Hypothermia (33° C) dramatically diminishes ischemic but not hypoglycemic brain damage. The beneficial effects of hypothermia in ischemia have been partly attributed to a reduction in the ischemia-induced increase in synaptic levels of glutamate or aspartate. With the microdialysis technique, we studied the effects of hypothermia (33° C) on the brain extracellular levels of glutamate and aspartate during hypoglycemia, ischemia, and their combination. In isoelectric hypoglycemia, striatal levels of glutamate and aspartate frequently show large transients of transmitter release occurring during both normothermia and hypothermia, whereas in the cortex levels of glutamate and aspartate are slightly lower during hypothermia compared with normothermia. In both regions studied, complete ischemia induced by i.v. KCl results in a progressive increase in glutamate and aspartate levels over time. In normoglycemic animals, hypothermia markedly attenuates the increase in glutamate and aspartate levels in the striatum but not in the cortex. Also in hypoglycemic animals, complete ischemia causes a progressive increase in the glutamate and aspartate levels. However, hypothermia affects only striatal glutamate levels. Since hypothermia protects both cortex and striatum against ischemic brain injury and not against hypoglycemic injury, presumably the protective effect of hypothermia is due to factors other than prevention of glutamate or aspartate overflow.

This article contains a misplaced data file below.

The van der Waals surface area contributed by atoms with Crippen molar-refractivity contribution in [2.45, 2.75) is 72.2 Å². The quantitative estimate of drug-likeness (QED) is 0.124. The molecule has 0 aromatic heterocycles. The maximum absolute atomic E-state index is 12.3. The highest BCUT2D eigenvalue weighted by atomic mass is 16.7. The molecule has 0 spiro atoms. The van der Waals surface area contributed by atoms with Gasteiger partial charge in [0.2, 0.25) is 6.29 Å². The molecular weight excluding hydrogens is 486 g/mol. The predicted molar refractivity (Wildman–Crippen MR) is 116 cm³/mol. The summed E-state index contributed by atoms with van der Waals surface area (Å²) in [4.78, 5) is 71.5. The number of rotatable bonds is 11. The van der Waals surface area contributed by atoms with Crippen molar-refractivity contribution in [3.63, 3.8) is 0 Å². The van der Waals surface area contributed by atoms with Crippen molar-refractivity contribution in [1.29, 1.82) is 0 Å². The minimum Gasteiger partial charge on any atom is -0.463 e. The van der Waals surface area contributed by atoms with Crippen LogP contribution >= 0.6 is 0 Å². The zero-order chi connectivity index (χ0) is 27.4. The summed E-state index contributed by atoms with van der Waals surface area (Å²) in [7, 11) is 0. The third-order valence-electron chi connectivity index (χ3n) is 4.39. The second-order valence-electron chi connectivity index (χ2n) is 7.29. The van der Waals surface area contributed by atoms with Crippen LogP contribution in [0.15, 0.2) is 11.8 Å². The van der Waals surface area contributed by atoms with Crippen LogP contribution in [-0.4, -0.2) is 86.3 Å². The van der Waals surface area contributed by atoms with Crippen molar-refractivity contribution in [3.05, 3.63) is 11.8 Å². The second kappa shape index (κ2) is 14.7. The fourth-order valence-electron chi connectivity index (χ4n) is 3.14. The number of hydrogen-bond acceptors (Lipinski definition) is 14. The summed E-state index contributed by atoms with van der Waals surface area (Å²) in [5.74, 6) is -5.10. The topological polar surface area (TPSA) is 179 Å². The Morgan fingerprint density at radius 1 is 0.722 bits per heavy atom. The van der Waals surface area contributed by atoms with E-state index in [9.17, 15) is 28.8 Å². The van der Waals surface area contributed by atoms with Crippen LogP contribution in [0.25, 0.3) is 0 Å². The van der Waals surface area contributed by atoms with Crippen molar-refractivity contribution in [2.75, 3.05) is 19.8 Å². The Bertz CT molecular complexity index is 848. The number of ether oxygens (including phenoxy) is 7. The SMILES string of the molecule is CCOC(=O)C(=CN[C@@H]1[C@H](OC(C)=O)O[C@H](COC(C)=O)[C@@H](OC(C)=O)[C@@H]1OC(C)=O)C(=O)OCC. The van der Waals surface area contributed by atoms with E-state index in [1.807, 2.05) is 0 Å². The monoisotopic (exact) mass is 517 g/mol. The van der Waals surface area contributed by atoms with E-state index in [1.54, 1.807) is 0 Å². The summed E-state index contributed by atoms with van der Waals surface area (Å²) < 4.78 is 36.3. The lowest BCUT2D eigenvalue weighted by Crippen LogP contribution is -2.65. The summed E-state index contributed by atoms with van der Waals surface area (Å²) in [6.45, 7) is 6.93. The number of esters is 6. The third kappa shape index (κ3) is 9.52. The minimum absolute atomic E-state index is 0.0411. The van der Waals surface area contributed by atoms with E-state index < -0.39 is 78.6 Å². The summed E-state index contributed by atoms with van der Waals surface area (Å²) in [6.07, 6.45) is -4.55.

Experimental Brain Research – Springer Journals
Published: Aug 1, 1998
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